States are the seat of most authority for public health emergency response. Much of the actual work of response falls to local officials. However, the federal government can impose requirements upon states as a condition of federal funding. Since 2002, Congress has provided funding to all U.S. states, territories, and the District of Columbia, to enhance federal, state and local preparedness for public health threats in general, and an influenza ("flu") pandemic in particular. States were required to develop pandemic plans as a condition of this funding. This report, which will not be updated, describes an approach to the analysis of state pandemic plans, and presents the findings of that analysis. State plans that were available in July 2006 were analyzed in eight topical areas: (1) leadership and coordination; (2) surveillance and laboratory activities; (3) vaccine management; (4) antiviral drug management; (5) other disease control activities; (6) communications; (7) healthcare services; and (8) other essential services. A history of federal funding and requirements for state pandemic planning is provided in an Appendix. This analysis is not intended to grade or rank individual state pandemic plans or capabilities. Rather, its findings indicate that a number of challenges remain in assuring pandemic preparedness, and suggest areas that may merit added emphasis in future planning efforts. Generally, the plans analyzed here reflect their authorship by public health officials. They emphasize core public health functions such as disease detection and control. Other planning challenges, such as assuring surge capacity in the healthcare sector, the continuity of essential services, or the integrity of critical supply chains, may fall outside the authority of public health officials, and may require stronger engagement by emergency management officials and others in planning. Since different threats -- such as hurricanes, earthquakes or terrorism -- are expected to affect states differently, many believe that states should have flexibility in emergency planning. This complicates federal oversight of homeland security grants to states, however. Which requirements should be imposed on all states? When is variability among states desirable, and when is it not? A flu pandemic is perhaps unique in that it would be likely to affect all states at nearly the same time, in ways that are fairly predictable. This may argue for a more directive federal role in setting pandemic preparedness requirements. But the matter of what the states should do to be prepared for a pandemic is not always clear. For example, uncertainties about the ways in which flu spreads, the lack of national consensus in matters of equity in rationing, and a long tradition of federal deference to states in matters of public health, all complicate efforts to set uniform planning requirements for states. In addition to assuring the strength of planning efforts, readiness also depends on assuring that states can execute their plans. This assurance can be provided through analysis of the response during exercises, drills, and relevant real-world incidents. Such an analysis is not within the scope of this report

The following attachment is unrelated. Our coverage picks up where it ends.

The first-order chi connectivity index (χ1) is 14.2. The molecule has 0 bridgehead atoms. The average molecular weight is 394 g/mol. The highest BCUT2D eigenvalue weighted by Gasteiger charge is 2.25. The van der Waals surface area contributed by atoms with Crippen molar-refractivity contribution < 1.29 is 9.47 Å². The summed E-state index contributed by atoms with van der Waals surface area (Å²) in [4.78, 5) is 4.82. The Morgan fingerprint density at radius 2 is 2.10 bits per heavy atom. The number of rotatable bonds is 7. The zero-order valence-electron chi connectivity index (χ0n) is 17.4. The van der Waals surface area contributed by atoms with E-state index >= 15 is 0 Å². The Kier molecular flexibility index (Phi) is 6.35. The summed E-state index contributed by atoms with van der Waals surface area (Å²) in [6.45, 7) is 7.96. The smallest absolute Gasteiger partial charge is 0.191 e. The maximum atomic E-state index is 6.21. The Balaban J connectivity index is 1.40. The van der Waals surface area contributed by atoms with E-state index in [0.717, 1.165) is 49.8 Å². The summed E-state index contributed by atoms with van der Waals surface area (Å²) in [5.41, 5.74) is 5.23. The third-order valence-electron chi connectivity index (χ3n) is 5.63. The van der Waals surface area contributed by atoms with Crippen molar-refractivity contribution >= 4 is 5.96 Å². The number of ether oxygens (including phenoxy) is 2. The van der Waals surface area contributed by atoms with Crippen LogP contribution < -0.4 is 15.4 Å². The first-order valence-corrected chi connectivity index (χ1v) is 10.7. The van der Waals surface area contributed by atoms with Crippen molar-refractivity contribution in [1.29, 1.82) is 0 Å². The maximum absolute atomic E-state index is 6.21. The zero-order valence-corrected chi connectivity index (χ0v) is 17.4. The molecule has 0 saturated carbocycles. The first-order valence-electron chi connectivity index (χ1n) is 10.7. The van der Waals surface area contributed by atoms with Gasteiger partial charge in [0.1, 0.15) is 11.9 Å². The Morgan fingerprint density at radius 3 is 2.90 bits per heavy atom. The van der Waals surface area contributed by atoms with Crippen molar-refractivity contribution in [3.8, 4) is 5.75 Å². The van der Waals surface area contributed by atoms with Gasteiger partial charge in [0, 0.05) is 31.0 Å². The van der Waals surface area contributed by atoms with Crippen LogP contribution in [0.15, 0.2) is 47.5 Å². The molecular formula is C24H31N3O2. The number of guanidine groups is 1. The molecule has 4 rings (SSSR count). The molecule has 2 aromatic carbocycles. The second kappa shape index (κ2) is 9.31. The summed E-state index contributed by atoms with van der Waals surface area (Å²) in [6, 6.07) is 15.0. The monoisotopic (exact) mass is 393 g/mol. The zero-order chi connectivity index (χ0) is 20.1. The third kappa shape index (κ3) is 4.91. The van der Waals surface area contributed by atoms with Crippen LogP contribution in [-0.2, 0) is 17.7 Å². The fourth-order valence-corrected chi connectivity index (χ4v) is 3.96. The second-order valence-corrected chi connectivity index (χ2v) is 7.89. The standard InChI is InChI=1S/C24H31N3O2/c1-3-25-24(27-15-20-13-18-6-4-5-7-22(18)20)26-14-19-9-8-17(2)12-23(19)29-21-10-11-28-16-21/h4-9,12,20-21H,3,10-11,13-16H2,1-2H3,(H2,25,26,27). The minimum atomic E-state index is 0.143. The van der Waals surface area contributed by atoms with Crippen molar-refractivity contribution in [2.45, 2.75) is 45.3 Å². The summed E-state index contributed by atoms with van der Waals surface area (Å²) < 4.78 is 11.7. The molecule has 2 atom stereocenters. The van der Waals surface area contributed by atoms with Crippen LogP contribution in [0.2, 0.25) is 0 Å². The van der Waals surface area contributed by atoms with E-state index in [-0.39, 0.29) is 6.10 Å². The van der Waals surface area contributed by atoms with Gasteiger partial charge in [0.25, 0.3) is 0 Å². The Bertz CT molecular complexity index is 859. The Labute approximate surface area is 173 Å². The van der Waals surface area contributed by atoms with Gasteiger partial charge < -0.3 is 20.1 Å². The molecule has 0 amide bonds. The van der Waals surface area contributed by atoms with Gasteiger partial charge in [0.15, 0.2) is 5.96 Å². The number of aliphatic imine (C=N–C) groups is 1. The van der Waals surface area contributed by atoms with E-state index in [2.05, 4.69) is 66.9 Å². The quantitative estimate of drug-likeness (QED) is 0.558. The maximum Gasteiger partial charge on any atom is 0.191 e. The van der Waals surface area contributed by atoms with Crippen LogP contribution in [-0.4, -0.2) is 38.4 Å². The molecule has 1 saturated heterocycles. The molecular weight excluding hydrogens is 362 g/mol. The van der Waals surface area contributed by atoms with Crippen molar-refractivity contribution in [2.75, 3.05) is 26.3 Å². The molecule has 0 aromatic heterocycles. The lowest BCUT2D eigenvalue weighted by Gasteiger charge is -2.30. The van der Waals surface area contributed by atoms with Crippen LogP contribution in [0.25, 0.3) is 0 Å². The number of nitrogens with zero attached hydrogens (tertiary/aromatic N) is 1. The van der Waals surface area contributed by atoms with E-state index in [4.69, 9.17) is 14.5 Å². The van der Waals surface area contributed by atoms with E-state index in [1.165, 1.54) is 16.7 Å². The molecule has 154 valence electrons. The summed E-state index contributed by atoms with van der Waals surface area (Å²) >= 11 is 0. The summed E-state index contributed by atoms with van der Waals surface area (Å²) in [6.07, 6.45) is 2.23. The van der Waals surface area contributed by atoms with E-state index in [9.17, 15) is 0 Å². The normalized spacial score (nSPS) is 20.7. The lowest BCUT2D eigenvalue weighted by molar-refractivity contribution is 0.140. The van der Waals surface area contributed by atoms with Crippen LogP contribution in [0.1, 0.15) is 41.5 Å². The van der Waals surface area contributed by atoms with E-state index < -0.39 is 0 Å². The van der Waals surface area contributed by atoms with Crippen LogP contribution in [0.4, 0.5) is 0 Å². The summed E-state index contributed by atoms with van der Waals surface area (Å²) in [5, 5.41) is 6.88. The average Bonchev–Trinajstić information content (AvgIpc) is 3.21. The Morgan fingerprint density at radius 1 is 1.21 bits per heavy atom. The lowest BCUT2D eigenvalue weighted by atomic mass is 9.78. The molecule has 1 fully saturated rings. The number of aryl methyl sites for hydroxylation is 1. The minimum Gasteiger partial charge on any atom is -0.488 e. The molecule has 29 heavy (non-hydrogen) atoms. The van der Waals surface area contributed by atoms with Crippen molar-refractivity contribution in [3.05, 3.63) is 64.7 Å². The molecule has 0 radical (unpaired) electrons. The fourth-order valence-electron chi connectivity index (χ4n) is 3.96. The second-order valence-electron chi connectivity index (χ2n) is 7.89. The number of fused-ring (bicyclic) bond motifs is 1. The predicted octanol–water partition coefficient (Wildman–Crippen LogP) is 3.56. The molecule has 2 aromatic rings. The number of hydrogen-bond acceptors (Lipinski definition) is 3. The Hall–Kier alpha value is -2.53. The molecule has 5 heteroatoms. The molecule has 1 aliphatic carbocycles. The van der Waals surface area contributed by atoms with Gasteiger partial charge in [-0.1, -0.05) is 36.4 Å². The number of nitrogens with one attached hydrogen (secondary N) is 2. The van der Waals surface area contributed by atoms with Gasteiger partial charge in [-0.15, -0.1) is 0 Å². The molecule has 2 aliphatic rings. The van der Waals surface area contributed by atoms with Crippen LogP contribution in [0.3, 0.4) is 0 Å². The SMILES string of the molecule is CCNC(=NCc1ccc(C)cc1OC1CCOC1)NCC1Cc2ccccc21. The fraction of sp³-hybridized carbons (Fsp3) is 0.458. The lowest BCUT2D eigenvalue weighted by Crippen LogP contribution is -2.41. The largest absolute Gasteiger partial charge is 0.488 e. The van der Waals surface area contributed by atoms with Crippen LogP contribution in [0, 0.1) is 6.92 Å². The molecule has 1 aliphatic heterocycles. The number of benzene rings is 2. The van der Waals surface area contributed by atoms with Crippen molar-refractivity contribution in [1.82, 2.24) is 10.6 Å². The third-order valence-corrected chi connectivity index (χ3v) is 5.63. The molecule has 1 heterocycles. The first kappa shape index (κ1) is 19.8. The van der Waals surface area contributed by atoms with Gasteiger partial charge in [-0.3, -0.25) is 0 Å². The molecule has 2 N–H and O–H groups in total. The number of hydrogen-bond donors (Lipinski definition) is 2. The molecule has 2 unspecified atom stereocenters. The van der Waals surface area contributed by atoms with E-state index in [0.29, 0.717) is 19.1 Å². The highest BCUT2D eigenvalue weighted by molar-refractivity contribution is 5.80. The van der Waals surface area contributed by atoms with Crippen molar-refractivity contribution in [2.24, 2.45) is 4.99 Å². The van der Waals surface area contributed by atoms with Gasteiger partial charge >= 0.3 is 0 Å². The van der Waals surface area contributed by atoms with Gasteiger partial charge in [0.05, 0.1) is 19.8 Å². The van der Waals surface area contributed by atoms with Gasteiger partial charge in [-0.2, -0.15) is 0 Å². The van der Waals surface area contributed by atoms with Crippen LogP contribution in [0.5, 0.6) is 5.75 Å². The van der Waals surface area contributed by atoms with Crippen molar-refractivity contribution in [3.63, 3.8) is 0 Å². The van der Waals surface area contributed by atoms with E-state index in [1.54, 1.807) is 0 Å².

Pandemic influenza appropriations for public health preparedness and response by Sarah A Lister( Book )

1 edition published in 2007 in English and held by 6 WorldCat member libraries worldwide

The spread of H5N1 avian influenza ("flu") on three continents, and the human deaths it has caused, raise concern that the virus could morph and cause a global human pandemic. Congress has provided specific funding for pandemic flu preparedness since FY2004, including $6.1 billion in emergency supplemental appropriations for FY2006. These funds bolster related activities to prepare for public health threats, and to control seasonal flu. This report discusses appropriations for pandemic flu, primarily to the Department of Health and Human Services (HHS), and will be updated as needed
Hurricane Katrina the public health and medical response by Sarah A Lister( )

1 edition published in 2005 in English and held by 4 WorldCat member libraries worldwide